I go to a lot of networking events and hand out my business card on a regular basis. I talk to a lot of business owners and end up meeting quite a few who offer services that I am (potentially) going to be interested in. I always try to have a little more conversation with business owners that I might call for help one day. I like to get to know more about who they are and how they work. It gives me greater comfort when the day comes that I make the call to ask for help. It also helps me remember their name and what they do.
Apart from giving out my card, I take a lot of cards as well. The give and take is usually reciprocal. If you’ve ever been to a networking event, you know how it goes.
In the aftermath of almost every networking event, I inevitably start receiving newsletters that I have not personally subscribed to or given my permission to add my email to the list.
This bothers me.
Not because I don’t want the newsletters (sometimes I do).
It bothers me because it’s not the best way to grow an engaged email list. In fact, in just a few months, this tactic could put some of those very business owners I was thinking of doing business with in the position of breaking the law in Canada.
Canada’s new legislation - in effect July 1, 2014
Canada’s Anti-Spam Legislation has been in the works for years. While it’s long overdue and has its challenges, some of the basic principles of consent have long been considered best practices for “commercial electronic messages” (a.k.a. email marketing). The CASL’s information page about commercial electronic messages states:
Generally, the sender will need to obtain consent from the recipient before sending the message and will need to include information that identifies the sender and enables the recipient to withdraw consent.
Make sure you have permission to add someone to your list.
An opt-in form on your website is one way to gain consent. If you want to subscribe everyone you meet at an event, ask first. We actually use a double opt-in to protect our subscribers from having their email added by someone else. This means that if you subscribe to our newsletter (a very good idea, by the way), you will receive an email asking you to confirm your subscription. We don’t do this to annoy you. We do it to make sure you’re only subscribed if you truly want to be. Without the email confirmation, anyone could enter your address and subscribe you. We wouldn’t know you hadn’t consented, but you sure would.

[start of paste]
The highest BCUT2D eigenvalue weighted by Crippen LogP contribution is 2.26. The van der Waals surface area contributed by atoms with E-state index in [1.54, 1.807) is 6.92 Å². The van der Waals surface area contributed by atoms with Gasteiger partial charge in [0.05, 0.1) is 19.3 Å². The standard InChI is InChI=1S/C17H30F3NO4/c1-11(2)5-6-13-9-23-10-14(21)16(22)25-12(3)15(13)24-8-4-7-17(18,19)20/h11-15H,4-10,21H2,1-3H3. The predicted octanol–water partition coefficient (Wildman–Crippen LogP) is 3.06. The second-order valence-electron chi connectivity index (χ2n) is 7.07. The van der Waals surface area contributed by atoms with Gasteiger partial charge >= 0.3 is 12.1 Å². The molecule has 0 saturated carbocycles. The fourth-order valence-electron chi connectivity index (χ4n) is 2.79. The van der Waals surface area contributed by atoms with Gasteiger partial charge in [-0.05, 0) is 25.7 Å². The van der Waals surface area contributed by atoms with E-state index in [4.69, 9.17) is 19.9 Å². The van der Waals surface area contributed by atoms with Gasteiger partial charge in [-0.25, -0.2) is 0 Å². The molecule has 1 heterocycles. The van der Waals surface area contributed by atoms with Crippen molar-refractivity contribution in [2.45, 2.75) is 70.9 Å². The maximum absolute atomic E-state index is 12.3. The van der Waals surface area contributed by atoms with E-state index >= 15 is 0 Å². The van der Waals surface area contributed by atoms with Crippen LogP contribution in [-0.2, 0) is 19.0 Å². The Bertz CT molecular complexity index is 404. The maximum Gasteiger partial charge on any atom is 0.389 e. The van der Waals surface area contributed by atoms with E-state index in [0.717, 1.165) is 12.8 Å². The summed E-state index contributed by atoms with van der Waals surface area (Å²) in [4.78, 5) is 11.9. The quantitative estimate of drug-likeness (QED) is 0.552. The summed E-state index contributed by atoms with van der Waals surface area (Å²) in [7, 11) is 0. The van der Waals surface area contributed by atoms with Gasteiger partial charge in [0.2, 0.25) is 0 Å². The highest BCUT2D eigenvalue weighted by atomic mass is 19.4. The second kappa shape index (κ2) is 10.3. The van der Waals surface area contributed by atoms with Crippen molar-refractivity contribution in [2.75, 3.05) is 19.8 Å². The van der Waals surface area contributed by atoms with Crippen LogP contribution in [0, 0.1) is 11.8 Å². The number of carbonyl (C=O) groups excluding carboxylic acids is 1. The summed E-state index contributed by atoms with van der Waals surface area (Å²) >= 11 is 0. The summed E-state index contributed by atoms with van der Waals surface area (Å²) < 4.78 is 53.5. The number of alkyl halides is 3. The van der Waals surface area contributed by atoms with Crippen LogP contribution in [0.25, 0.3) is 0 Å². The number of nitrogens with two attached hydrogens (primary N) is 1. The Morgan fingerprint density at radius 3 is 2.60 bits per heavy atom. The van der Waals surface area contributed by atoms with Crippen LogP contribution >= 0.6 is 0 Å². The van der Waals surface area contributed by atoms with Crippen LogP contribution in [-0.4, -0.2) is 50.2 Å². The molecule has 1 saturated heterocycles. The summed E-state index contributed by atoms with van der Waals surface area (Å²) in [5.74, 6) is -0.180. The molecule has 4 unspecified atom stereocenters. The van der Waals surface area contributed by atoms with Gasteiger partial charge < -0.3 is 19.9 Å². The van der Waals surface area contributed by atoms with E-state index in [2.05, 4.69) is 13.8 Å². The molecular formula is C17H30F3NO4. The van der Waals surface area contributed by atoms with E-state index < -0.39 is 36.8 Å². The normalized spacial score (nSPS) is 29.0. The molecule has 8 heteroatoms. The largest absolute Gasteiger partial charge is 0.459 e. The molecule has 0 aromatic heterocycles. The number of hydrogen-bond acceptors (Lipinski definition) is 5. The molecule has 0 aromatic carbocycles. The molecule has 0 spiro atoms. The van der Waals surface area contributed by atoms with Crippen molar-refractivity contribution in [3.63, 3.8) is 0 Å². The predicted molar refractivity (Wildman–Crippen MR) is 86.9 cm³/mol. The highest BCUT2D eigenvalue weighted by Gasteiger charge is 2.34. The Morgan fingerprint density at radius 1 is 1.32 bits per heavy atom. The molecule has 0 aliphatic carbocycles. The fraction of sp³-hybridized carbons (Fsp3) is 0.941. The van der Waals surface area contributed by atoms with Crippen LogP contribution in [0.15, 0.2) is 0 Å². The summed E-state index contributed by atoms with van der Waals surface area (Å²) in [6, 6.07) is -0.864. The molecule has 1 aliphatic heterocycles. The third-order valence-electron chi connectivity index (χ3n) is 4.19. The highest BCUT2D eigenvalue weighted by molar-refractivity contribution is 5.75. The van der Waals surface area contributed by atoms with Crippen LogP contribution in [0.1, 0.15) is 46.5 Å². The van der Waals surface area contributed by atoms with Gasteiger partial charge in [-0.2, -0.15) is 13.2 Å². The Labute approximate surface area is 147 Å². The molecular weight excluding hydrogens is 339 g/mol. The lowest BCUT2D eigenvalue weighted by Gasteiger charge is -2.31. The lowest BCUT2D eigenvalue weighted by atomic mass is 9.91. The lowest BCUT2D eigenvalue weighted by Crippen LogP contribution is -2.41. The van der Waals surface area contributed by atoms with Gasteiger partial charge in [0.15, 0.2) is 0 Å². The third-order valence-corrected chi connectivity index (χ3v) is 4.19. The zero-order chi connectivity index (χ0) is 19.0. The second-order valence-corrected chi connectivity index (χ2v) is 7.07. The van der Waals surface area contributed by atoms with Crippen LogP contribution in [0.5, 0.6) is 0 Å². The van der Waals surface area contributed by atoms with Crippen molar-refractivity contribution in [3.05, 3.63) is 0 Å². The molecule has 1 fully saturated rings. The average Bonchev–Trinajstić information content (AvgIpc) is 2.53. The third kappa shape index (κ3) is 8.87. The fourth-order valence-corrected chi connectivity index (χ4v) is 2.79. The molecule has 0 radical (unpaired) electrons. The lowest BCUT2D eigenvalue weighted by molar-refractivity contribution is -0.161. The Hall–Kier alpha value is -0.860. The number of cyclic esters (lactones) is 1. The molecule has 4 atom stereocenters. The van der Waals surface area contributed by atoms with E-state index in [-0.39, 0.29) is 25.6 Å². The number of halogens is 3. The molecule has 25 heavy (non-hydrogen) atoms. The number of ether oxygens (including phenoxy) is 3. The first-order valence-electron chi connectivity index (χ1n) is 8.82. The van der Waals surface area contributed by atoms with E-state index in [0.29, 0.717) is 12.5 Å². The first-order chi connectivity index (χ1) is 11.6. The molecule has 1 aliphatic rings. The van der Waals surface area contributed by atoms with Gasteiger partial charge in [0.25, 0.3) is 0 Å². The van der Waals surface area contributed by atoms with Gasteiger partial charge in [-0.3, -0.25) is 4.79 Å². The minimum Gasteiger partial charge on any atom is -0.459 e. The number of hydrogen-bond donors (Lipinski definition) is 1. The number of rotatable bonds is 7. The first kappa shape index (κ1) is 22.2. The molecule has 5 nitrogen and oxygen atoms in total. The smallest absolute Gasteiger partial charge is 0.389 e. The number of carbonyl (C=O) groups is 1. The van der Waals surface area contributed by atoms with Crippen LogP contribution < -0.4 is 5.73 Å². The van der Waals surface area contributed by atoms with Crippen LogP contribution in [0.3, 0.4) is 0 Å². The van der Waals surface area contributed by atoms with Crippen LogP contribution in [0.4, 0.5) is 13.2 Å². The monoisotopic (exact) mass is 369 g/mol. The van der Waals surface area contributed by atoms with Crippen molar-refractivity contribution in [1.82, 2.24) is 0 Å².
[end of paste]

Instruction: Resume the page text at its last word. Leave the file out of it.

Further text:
Identify who you are when you send an email.
We have a statement in every email that goes out to our newsletter list - it tells the recipient why they’re subscribed to our email list. I have gotten emails from businesses that had me scratching my head - why am I getting this? I look through and if they don’t have a statement like this to remind me, I will probably hit unsubscribe. (I might anyway if I haven’t given permission.)
Make sure there is a clear, easy way to unsubscribe.
The phrase this information page uses is “withdraw consent”. I like that phrase. It describes perfectly what that action is. Unsubscribes are telling you they don’t consent to receive content anymore. It doesn’t mean the person isn’t interested. It doesn’t mean they won’t come back. But that decision must be respected. Ultimately, it improves the quality of your email list if the people who are subscribed truly want to see your content. I do a mass unsubscribe every 12-18 months to start fresh and declutter my inbox. I often resubscribe to the lists that deliver value in areas I need.
It was best practice long before it was law
Seth Godin coined the phrase Permission Marketing (affiliate) in his book in 1999. If you haven’t read the book, you can get an idea of the permission marketing philosophy from Seth’s Blog. Asking permission requires patience and level-headed focus on the end goal. Getting distracted by vanity metrics such as newsletter subscriber counts leads to practices like adding every person you meet to your list whether it’s relevant for them or not. Wouldn’t you rather have 100 relevant subscribers with a 50% open rate than 5,000 with a 1% open rate?
What’s that one easy step?
Don’t assume you have it; know you do. I guarantee your email marketing will go much better with a list of people who have invited you into their inbox.